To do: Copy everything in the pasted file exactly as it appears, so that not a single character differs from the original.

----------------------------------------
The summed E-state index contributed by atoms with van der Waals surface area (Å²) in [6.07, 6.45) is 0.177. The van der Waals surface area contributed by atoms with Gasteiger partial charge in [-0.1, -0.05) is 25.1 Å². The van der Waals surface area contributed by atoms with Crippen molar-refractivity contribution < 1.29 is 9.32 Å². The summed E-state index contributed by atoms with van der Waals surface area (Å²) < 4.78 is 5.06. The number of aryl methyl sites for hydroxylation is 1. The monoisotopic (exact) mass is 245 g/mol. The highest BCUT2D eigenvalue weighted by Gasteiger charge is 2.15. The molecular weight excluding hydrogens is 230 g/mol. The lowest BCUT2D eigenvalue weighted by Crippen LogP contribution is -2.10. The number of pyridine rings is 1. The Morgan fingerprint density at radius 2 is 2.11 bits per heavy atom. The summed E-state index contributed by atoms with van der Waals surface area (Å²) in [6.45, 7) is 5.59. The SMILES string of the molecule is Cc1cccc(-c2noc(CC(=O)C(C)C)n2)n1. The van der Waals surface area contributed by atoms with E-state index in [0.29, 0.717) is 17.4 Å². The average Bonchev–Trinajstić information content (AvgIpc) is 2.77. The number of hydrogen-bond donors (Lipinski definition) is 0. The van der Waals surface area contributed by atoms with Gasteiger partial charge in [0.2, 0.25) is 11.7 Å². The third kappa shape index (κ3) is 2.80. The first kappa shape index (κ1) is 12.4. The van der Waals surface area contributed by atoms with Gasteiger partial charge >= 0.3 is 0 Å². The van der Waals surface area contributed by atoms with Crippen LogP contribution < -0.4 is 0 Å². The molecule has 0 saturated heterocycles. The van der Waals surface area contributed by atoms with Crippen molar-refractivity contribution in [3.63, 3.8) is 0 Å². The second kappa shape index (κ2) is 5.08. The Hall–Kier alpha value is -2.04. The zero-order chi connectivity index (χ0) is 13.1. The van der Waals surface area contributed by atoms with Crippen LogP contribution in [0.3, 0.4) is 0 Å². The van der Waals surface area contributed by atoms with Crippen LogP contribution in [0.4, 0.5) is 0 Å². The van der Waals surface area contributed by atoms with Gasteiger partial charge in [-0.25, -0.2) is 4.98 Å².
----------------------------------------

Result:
The summed E-state index contributed by atoms with van der Waals surface area (Å²) in [6.07, 6.45) is 0.177. The van der Waals surface area contributed by atoms with Gasteiger partial charge in [-0.1, -0.05) is 25.1 Å². The van der Waals surface area contributed by atoms with Crippen molar-refractivity contribution < 1.29 is 9.32 Å². The summed E-state index contributed by atoms with van der Waals surface area (Å²) < 4.78 is 5.06. The number of aryl methyl sites for hydroxylation is 1. The monoisotopic (exact) mass is 245 g/mol. The highest BCUT2D eigenvalue weighted by Gasteiger charge is 2.15. The molecular weight excluding hydrogens is 230 g/mol. The lowest BCUT2D eigenvalue weighted by Crippen LogP contribution is -2.10. The number of pyridine rings is 1. The Morgan fingerprint density at radius 2 is 2.11 bits per heavy atom. The summed E-state index contributed by atoms with van der Waals surface area (Å²) in [6.45, 7) is 5.59. The SMILES string of the molecule is Cc1cccc(-c2noc(CC(=O)C(C)C)n2)n1. The van der Waals surface area contributed by atoms with E-state index in [0.29, 0.717) is 17.4 Å². The average Bonchev–Trinajstić information content (AvgIpc) is 2.77. The number of hydrogen-bond donors (Lipinski definition) is 0. The van der Waals surface area contributed by atoms with Gasteiger partial charge in [0.2, 0.25) is 11.7 Å². The third kappa shape index (κ3) is 2.80. The first kappa shape index (κ1) is 12.4. The van der Waals surface area contributed by atoms with Gasteiger partial charge >= 0.3 is 0 Å². The van der Waals surface area contributed by atoms with Crippen LogP contribution < -0.4 is 0 Å². The molecule has 0 saturated heterocycles. The van der Waals surface area contributed by atoms with Crippen molar-refractivity contribution in [3.63, 3.8) is 0 Å². The second kappa shape index (κ2) is 5.08. The Hall–Kier alpha value is -2.04. The zero-order chi connectivity index (χ0) is 13.1. The van der Waals surface area contributed by atoms with Crippen LogP contribution in [0.3, 0.4) is 0 Å². The van der Waals surface area contributed by atoms with Crippen LogP contribution in [0.4, 0.5) is 0 Å². The van der Waals surface area contributed by atoms with Gasteiger partial charge in [-0.25, -0.2) is 4.98 Å².